married, and the other side didn't want to lose this beautiful girl, and who in fact, it got such, such a point of stress that I, I made a shambles of my engagement party, and the, and then about a month later the engagement was broken, and I had to kind of patch it together. I don't know that that was a good idea, and then I had two kids pretty early, and then I had to make some money, so I went into fishing, commercial fishing and stuff, but I don't know. I'm not so sure. I think writers and artists generally are not a very stable or dependable group, and Malcolm Cowley, the great critic, wrote a whole book about writers and their writing, and talked about the social life of writers, and you never saw so many mess-ups in your entire life. I mean, they're just a tremendous amount of divorce, depression, alcoholism, suicide, violence, you know, and it's a cautionary, of course none of this is true of me, but I, it's a cautionary book all the same. It's the scale of life out of you hope to be a writer.


So, and, and after, and then I, that marriage did not work in the long run. Then my second wife, and I had a child with her, and I adopted her child by first marriage, so then there were four, and then she died, and, and now I'm married again, and my present wife brought two uh, young daughters to the marriage, so there are, I have this huge family, which I heartily disapprove. After years of having upbraided my sister and brother, my sister had five boys, but kept going because she wanted a girl, so she had six, and my brother did exactly the opposite. He had four girls and kept going because he wanted a boy. I said, why don't you guys swap? I said, there's plenty of, you know, this is a terrible production in a time when we should all be cutting down the number of children. Now I have six myself by, by one way or another. There are certain things you can't help in life. That's karma or fate or something. I was telling Sonja and some people this morning, my, um, I'm sorry to say that my family fortune,


such as it was, was made in whaling. Isn't that awful? My, my forebears were whalers in Denmark. They not only were whalers, but they had a whaling school. They taught whale captains. They were captains up and down the coast, and I hate to think of the sheer tonnage. I had an ancestor who was, who killed 365 whales, and those were, at that time, they were bowhead and right whales, which are two of the most rare now and in trouble, and, um, it's awful, but there it is. So I've been cleaning up after it my whole life, but, um, so that was a very long-winded answer to a good question. Sorry. Where do you live? I live on the end of Long Island, uh, on the, I'm inside of the ocean in potato country there. It's potato country in name only now because suddenly chateaus are climbing to the heavens all around me. They're selling this land. It's on 18 inches of topsoil. It's one of the great loams in the world, and to build these huge houses on it is so nutty. There's plenty of


uplands with scrub oak and pine they could build on, but, um, we're still, unless we still don't get it, we really don't. We're still making these mistakes. I think you said an awful lot last night. Too much, yeah. I'm, um, still digesting it. Um, what I heard is you spoke about facing the shadow, um, that we're all capable in our own way of doing, um, such violence, the violence that you went to do healing around in Auschwitz, um, and it really strikes me that's at the core of, um, the salvation of our species, to look at our shadow. Yeah, I think so. I think so, and don't, um, people say, oh, well, I know there's evil in us. I'm not talking about evil. I wasn't last night talking about evil. I'm talking about the potential of this animal, a behavioral trait of this animal. We don't want to regard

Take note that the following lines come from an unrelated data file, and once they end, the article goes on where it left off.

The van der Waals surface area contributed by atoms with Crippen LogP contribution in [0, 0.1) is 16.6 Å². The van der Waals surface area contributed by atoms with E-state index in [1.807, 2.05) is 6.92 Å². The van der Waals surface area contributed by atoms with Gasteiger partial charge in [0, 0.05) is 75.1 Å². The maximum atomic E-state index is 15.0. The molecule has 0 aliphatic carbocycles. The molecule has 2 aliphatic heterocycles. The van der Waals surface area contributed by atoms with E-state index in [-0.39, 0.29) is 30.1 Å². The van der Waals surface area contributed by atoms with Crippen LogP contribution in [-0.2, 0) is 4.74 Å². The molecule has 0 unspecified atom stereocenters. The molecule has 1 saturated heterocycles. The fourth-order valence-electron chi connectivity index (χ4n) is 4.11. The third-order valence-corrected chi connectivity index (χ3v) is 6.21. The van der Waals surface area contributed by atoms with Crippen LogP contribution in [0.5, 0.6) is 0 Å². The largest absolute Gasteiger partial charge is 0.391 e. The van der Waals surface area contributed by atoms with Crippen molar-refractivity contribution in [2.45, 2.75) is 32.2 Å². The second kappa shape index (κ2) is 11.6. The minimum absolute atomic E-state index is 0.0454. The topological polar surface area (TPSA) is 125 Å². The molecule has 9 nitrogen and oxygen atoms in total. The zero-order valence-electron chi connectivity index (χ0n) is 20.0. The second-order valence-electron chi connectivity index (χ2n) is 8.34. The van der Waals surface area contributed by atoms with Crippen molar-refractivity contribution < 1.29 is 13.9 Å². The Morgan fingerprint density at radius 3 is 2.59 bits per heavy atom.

ourselves as animals, but we are, and in every technical way we've gone so far ahead, but we're still capable of this extraordinary violence very quickly. People can turn around, but it's not evil. It's just something we have to take care of. Yeah, yeah. And that's what really appeals and interests me, and I wonder, I feel you have a lot of body there. A lot of what? A lot of material for new work. Right. Well, I think so. I'll tell you, um, this is an interesting question, perhaps we'll have a chance later. You know, a lot of people here probably were not there last night, so we're talking about something that isn't of common reference, so I think maybe I will not comment on last night's talk. Yeah, thanks. I'm curious about how you've experienced and dealt with the enormous amount of ego attachment


that writing successful or unsuccessful seems to engage us in versus practicing non-attachment like a Buddhist? I know, it's an excellent, excellent question. Well, I don't, you know, I can't, I don't even, I can't even defend myself. Greed, anger, and folly have been the earmarks of my life. And still are, fight as I may, you know. Um, well, I don't know. I haven't resolved that any more than I resolve the question of family, the kind of work I do, and the amount of time I'm away. I don't, I don't, I think if there was a scale of credentials you would have to have to be a parent, I probably would fail terribly, miserably. I'm, I'm certainly a responsible parent, but I have not put in the time I would like to. And I'm not, I have not solved all my ego problems, not at all. The only thing is I'm


trying to be, to have the attitude about it that I'm trying to encourage we should have about our potential for violence, not for evil, for violence. Um, and just be open about it and see what happens moment by moment, take care of it moment after moment, which is really our, our practice. You said when you look through your old stories and you're putting together a short story book that there were many that you threw away. Yeah. What would you say, how would you describe your early writing, things that you wished you'd never written, to how you write it now, what, how would you compare them? I think that they were, um, green, that's the only word. They were unformed. You see students who are unformed. You see teachers, alas, who are unformed. Um, and I may very well be one of them, so I speak with all the authority of failure. Um, but I think everybody, almost every writer, nobody starts out writing at their full capacity.